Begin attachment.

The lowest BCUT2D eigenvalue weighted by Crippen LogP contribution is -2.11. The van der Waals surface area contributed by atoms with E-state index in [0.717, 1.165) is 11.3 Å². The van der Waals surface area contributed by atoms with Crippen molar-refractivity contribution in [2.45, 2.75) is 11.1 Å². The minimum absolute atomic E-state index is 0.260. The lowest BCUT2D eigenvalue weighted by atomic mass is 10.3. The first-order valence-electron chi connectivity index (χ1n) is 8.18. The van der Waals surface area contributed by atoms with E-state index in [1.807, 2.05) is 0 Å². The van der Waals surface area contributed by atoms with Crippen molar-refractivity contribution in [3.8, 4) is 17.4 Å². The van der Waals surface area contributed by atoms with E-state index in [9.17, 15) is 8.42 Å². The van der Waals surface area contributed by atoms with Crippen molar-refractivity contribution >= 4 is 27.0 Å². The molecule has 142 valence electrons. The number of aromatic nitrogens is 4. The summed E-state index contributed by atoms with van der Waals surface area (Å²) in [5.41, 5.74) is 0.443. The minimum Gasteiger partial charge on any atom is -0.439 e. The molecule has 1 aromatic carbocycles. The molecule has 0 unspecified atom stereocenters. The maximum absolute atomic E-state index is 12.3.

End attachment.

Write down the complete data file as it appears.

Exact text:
The lowest BCUT2D eigenvalue weighted by Crippen LogP contribution is -2.11. The van der Waals surface area contributed by atoms with E-state index in [0.717, 1.165) is 11.3 Å². The van der Waals surface area contributed by atoms with Crippen molar-refractivity contribution in [2.45, 2.75) is 11.1 Å². The minimum absolute atomic E-state index is 0.260. The lowest BCUT2D eigenvalue weighted by atomic mass is 10.3. The first-order valence-electron chi connectivity index (χ1n) is 8.18. The van der Waals surface area contributed by atoms with E-state index in [1.807, 2.05) is 0 Å². The van der Waals surface area contributed by atoms with Crippen molar-refractivity contribution in [3.8, 4) is 17.4 Å². The van der Waals surface area contributed by atoms with E-state index in [9.17, 15) is 8.42 Å². The van der Waals surface area contributed by atoms with Crippen molar-refractivity contribution >= 4 is 27.0 Å². The molecule has 142 valence electrons. The number of aromatic nitrogens is 4. The summed E-state index contributed by atoms with van der Waals surface area (Å²) in [5.41, 5.74) is 0.443. The minimum Gasteiger partial charge on any atom is -0.439 e. The molecule has 1 aromatic carbocycles. The molecule has 0 unspecified atom stereocenters. The maximum absolute atomic E-state index is 12.3.